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With Tears, Kids Return to School After Christina Green's Shooting

Jan 11, 2011 – 11:31 AM
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Lisa Flam

Lisa Flam Contributor

Sadness permeated Mesa Verde Elementary School as children returned for the first time since losing their 9-year-old classmate Christina Green in the Tucson shooting rampage.

Pupils remembered their smart and caring friend through tears, and they left flowers, balloons, ribbons, candles and messages in a memorial along a chain-link fence outside school.

"All my friends were crying. Pretty much nothing but sadness and nobody doing anything," Christina's friend Jenae Shelby told Tucson's KGUN9-TV.

Students at Mesa Verde Elementary School visit a memorial for student Christina Taylor Green
Gina Ferazzi, Los Angeles Times / MCT
Students at Mesa Verde Elementary School visit a memorial on Monday for classmate Christina Green, 9, in Tucson, Ariz.
"Everybody was crying at lunch when I got in the room," added Kennedy Shelby, another student at Mesa Verde.

Kayley Clark, a classmate who was friends with Christina for years, told The New York Times: "I just feel shocked and very, very sad. She was very, very smart and very, very nice. She was such a fun person, and I really wish she could come back."

Christina, a third-grader, was the youngest of six people killed when a gunman began shooting at Rep. Gabrielle Giffords and her constituents outside a supermarket on Saturday. Christina, newly elected to her school's student council, was interested in government.

"She was really happy because we were both just elected to student council," best friend Jaime Stone, 10, said before tying a ribbon to the fence, according to ABC News.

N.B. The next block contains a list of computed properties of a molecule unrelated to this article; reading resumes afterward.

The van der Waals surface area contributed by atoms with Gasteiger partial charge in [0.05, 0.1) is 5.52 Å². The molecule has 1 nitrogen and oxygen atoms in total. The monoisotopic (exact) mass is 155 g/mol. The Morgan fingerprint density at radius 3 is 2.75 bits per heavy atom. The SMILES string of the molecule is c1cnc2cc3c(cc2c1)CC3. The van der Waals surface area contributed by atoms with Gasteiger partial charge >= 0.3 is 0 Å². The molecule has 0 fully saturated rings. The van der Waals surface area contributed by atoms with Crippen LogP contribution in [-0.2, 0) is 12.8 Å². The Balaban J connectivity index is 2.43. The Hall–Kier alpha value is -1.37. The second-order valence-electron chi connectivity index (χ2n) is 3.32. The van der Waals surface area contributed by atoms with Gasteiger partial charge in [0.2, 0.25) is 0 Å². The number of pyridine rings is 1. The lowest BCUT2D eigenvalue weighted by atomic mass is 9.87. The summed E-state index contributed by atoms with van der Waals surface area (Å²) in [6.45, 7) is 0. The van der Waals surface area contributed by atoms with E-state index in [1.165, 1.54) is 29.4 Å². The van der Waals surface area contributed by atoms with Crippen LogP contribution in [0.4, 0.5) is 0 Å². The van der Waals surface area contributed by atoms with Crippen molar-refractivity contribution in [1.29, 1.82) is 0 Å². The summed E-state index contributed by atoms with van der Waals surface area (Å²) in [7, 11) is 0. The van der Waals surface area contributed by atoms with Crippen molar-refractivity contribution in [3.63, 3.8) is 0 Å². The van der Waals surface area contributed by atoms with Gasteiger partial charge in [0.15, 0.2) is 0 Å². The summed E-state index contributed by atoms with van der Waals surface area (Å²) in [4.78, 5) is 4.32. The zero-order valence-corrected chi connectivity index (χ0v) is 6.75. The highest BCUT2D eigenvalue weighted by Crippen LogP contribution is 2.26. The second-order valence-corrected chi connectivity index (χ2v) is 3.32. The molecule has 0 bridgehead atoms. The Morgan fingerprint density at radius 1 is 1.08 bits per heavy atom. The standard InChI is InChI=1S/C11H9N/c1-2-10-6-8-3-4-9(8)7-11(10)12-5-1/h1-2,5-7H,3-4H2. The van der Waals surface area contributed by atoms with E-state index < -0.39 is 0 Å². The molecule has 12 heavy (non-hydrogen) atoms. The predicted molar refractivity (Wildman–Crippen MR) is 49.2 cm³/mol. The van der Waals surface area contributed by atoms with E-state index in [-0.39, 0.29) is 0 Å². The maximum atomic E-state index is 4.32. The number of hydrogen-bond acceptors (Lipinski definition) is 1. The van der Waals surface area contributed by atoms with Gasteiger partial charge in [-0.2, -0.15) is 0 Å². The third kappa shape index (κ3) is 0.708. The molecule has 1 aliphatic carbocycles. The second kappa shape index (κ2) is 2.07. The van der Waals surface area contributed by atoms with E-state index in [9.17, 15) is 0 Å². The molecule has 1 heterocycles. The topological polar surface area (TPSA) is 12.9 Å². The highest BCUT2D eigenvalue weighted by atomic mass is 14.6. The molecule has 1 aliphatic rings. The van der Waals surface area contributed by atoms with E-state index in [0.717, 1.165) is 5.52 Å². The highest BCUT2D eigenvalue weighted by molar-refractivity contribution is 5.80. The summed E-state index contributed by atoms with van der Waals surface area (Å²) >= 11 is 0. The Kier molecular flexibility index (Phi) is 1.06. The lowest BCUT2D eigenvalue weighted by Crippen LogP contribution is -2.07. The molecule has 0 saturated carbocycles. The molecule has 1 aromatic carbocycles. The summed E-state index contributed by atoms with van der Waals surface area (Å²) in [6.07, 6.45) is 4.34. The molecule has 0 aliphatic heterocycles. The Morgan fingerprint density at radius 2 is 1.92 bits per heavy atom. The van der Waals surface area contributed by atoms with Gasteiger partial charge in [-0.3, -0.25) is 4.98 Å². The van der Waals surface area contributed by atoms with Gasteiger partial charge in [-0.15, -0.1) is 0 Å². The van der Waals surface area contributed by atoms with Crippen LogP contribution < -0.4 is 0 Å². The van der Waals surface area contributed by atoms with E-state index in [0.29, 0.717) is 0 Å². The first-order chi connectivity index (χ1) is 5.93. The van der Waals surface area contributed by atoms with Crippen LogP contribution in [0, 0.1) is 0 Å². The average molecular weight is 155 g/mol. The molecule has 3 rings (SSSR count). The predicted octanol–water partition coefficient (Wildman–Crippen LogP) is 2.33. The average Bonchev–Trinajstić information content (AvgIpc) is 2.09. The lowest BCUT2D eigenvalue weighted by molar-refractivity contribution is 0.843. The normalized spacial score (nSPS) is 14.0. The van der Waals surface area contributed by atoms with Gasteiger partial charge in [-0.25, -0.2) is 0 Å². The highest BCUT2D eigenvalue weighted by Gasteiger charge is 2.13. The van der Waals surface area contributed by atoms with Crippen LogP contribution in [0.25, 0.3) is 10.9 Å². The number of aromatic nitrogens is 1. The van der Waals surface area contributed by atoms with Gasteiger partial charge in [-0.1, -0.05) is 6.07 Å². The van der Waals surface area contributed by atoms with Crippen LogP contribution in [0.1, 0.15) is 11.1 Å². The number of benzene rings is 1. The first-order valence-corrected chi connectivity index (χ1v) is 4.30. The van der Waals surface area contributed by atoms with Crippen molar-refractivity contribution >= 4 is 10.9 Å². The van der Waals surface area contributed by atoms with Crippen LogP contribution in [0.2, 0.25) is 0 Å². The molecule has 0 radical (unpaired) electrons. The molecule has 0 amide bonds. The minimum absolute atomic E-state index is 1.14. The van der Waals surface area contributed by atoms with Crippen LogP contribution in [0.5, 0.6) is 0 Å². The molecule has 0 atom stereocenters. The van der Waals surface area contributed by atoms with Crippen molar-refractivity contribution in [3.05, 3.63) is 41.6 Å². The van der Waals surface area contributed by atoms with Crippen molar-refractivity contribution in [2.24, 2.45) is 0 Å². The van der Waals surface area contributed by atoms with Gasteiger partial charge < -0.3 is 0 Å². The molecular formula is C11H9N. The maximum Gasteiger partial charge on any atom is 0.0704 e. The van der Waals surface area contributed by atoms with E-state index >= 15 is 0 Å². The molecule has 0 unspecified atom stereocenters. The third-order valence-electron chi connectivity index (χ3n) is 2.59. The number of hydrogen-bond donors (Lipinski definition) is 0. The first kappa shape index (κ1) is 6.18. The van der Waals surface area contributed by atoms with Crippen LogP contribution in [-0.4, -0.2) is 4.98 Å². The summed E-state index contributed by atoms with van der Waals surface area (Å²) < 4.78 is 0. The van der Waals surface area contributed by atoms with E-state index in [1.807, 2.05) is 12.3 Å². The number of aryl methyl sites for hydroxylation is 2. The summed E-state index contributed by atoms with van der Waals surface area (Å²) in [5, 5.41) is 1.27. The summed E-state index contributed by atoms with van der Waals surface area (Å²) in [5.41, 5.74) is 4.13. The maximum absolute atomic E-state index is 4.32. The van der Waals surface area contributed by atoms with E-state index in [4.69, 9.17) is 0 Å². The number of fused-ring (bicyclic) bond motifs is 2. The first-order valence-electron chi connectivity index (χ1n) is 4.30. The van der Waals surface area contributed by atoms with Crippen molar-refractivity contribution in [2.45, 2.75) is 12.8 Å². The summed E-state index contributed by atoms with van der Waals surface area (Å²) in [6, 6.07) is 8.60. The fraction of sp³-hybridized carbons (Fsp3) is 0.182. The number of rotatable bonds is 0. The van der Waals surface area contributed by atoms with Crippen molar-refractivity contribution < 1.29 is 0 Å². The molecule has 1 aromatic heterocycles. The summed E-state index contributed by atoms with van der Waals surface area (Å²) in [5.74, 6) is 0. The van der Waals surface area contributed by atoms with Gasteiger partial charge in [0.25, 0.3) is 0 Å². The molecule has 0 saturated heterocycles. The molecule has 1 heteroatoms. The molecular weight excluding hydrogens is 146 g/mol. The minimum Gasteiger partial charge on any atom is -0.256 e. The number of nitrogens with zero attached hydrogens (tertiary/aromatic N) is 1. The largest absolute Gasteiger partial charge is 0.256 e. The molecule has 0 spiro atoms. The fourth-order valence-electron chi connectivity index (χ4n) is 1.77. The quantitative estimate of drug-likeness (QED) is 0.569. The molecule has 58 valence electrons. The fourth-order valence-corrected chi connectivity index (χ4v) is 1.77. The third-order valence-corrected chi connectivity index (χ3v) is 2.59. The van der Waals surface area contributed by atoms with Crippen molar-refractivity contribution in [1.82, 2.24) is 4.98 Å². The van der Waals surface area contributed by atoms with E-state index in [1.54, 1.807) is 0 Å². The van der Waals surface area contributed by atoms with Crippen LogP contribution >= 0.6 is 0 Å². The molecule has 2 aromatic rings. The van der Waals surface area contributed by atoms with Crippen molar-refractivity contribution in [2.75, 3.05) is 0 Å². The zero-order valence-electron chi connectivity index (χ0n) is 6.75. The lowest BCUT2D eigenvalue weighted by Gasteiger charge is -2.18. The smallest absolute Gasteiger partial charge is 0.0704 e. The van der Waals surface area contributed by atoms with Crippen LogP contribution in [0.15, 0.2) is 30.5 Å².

On Monday, the first day back since the shooting that has shaken the nation, the school held a moment of silence and allowed students to share their memories of Christina.

"They told them it's fine to be happy when you think about Christina and it's fine to feel sad," Christine Parrish, a mother of two daughters who knew Christina, told the Times.

Eight counselors arrived to help the youngsters cope with Christina's death, and school officials were preparing for a tough week.

Crisis teams will be on hand for "many days ... as long as we need to be here," Todd Jaeger, Tucson schools associate superintendent, told ABC. "If they need help, the kids will be taken privately to rooms to receive help."

The school's staff of 18 may also need help, he said. "They care about these kids very deeply and are affected by this on a level many can't understand," he said.

Another friend, fifth-grader Rachel Cooper-Blackmore, tied a pink ribbon to the fence and left a letter to Christina.

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"Christina you will be missed by everyone," it read, according to the Times. "I am so sorry for your family and I hope in their hearts you can guide them on the right pathway of live because yours was taken short."

Rachel, 10, said her mother was going to tell her about Christina's death on Sunday but she found out on her own.

"I saw her picture on the news and just started crying my eyes out," Rachel told ABC.

Classmates remembered their friend as playful, friendly, funny and caring.

"Just so sad because she was like everybody's friend. You would just walk up to her and she would just start talking to you," classmate Jordan Figueroa told KGUN9-TV.
Filed under: Nation
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